Oregon Fisheries Update July 10th – July 16th, 2015

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Willamette Valley Fishing Report – Warming waters continue to depress catch rates on the mainstem Columbia for summer Chinook and steelhead. Although fair numbers are still being caught, the summer Chinook run is winding down on the mainstem, as evidenced by dam counts at Bonneville. Steelhead numbers are on the climb but catch rates are not.

With water temperatures at Willamette Falls 81 degrees, there’s not much going on in the lower river for anglers. Sturgeon fishing has slowed. Bass fishing is a best bet.

McKenzie fly fishers can continue to enjoy the river as it will remain in fishable condition even as others drop in level and rise in temperature.

The Santiams are low and are predicted to fall even lower without precipitation to reverse this trend.

The gradual drop in the water level of the Clackamas over the past several weeks is predicted to continue into the foreseeable future. Finding the coolest water available has allowed some anglers to catch a summer steelhead on occasion.

Despite the fact the spring Chinook arrive later on the Sandy and that this time of year is historically considered the peak of the season, fishing has been slow due to unfavorable conditions.

North Coast Report – Anglers remain focused on ocean fisheries where tuna and salmon are being taken in great numbers, especially out of northern ports. Bottomfish and crab fisheries are producing well too although lingcod numbers are not impressing. The nearshore halibut fishery is also a bit slow. The Columbia remains the best ocean option.

Catch and release sturgeon fishing is still productive in the estuary but as salmon fishing heats up, interest in sturgeon continues to wane.

Action out of Garibaldi has been fair for coho and crab but will likely improve as July wears on.

Interest in Nehalem Bay summer Chinook is underway although catches remain subdued. It’s likely to get better in early August but there should be some fish available now.

Central & South Coast Reports – Bottom fishing has been worthwhile out of Depoe Bay and Newport for rockfish although ling cod have been slower to bite. Ocean crabbing has been good but the number of softshells is increasing.

Boats launching out of central and southern coastal ports have been catching tuna although the trip has been a long one. Fishing should improve in coming weeks.

While anglers targeting pinkfin perch on the Umpqua River have continued to find plenty of fish, scoring limits has been a challenge with the bite spotty. Winchester Bay crabbing is slow. Chinook are being taken in the jaws and will soon enter the bay.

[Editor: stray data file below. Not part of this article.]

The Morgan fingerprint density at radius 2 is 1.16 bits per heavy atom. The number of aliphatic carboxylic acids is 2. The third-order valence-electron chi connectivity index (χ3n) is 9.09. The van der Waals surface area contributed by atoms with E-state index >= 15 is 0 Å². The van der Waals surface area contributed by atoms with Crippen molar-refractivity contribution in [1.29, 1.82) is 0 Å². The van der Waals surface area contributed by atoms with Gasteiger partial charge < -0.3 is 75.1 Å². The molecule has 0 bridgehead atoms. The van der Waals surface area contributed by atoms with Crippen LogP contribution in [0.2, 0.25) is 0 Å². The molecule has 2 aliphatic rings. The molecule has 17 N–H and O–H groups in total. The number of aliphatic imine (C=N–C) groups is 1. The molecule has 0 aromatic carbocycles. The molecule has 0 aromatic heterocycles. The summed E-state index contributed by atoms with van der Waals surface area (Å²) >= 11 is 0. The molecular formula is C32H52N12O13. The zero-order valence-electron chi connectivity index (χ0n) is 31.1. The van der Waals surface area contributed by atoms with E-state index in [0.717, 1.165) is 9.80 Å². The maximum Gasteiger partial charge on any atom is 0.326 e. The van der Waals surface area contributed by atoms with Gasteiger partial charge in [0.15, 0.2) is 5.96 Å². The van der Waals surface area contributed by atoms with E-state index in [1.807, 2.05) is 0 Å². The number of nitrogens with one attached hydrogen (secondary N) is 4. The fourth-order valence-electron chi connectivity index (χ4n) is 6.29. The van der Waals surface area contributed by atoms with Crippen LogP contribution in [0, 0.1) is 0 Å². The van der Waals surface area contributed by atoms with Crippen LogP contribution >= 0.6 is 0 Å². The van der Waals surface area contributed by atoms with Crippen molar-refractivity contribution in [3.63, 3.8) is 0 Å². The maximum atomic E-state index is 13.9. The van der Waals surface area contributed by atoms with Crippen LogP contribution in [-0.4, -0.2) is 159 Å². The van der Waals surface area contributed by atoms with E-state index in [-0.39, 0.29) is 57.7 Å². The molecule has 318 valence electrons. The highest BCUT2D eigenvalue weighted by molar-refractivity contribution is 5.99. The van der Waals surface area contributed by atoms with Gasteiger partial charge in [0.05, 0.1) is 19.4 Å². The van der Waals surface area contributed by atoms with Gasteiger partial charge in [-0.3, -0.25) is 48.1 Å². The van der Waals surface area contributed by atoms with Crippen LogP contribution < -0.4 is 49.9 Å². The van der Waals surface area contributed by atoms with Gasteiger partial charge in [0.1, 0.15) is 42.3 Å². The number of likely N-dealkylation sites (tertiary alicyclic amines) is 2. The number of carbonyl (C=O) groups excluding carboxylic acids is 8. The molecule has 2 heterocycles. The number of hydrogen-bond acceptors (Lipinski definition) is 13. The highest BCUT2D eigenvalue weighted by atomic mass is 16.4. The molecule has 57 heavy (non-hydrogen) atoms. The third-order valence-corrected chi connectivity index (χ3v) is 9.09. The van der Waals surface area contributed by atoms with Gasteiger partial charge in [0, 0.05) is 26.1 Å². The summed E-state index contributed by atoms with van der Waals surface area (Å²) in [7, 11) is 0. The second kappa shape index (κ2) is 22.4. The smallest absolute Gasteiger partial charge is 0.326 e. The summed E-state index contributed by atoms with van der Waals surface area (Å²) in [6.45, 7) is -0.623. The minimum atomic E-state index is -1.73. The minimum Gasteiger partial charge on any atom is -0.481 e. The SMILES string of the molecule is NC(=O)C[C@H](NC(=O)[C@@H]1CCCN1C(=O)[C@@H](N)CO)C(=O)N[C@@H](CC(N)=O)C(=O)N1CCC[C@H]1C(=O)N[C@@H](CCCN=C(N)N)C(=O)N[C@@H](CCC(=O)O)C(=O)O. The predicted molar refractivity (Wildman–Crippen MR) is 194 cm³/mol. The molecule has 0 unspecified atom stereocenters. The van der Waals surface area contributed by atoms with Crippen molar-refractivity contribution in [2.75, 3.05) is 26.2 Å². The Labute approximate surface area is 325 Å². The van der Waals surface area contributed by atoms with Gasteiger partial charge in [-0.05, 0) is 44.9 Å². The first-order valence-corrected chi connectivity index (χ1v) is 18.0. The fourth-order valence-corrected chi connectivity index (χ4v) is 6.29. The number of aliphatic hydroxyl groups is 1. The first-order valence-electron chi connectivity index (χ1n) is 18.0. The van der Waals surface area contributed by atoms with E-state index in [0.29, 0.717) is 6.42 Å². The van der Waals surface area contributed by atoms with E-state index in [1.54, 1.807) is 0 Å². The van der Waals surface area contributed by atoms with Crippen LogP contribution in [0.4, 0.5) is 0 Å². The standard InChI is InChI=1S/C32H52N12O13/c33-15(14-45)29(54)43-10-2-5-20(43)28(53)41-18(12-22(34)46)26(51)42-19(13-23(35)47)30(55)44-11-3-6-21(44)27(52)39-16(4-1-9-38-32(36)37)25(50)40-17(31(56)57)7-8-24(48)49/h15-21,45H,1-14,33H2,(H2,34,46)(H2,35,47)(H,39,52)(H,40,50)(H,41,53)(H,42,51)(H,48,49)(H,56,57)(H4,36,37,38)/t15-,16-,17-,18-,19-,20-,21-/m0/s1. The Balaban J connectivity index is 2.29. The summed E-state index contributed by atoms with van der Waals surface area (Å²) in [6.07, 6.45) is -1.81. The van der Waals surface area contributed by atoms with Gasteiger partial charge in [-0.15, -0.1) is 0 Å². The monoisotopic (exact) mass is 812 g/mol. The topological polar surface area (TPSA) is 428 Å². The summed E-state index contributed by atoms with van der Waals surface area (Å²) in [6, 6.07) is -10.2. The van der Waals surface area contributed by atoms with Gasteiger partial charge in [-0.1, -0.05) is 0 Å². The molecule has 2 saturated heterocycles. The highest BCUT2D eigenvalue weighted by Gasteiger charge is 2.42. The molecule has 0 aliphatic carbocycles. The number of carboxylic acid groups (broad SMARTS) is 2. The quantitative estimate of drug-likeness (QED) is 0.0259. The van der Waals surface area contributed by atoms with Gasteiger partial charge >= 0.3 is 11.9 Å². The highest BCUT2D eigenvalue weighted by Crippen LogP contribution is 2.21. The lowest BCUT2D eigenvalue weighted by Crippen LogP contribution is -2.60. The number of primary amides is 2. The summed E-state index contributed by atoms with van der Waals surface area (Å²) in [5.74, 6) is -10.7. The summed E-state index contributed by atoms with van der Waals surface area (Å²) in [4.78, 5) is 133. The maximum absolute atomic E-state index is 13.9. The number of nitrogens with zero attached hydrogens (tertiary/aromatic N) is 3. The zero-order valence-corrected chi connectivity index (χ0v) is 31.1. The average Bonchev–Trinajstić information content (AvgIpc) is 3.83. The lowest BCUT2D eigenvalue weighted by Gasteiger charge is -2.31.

The Coquille River has been producing fair to good catches of smallmouth bass.

Trollers have made some good catches of Chinook occasionally in Rogue Bay but results have not been reliable recently. With the Rogue water temperatures high, this is expected to be the only fishery available for a while. Fishing on the lower and middle Rogue River is slow . Summer steelheading is fair on the upper river. Water levels are low river-wide.

With the ocean Chinook fishing expected to “break loose at any time” for several weeks now, it has shown signs of life periodically. It has not reached the ‘breaking loose’ stage as yet.

Central & Eastern – Summer steelheaders are keeping an eye on counts at The Dalles Dam as the run historically gets underway around mid-July.

Once again, a hot tip for a cool getaway is to fish the high Cascade lakes. Trout are usually willing and the respite from warm valley temperatures is a pleasant change.

Kokanee are being taken at Odell but those who are doing best are trolling very deep water to catch them.

Washington fishing reports – The bank angler check on the Cowlitz was quite impressive last weekend. Anglers averaged a fish per rod from the bank but steelhead seem scarce. Other lower Columbia tributaries are void of effort as most remain focused on the mainstem in pursuit of summer Chinook or steelhead.

It’ll largely be a steelhead show for the remainder of the month with  good numbers migrating through the lower reaches right now. By early August, water temperatures will become too warm to inspire steelhead to bite consistently.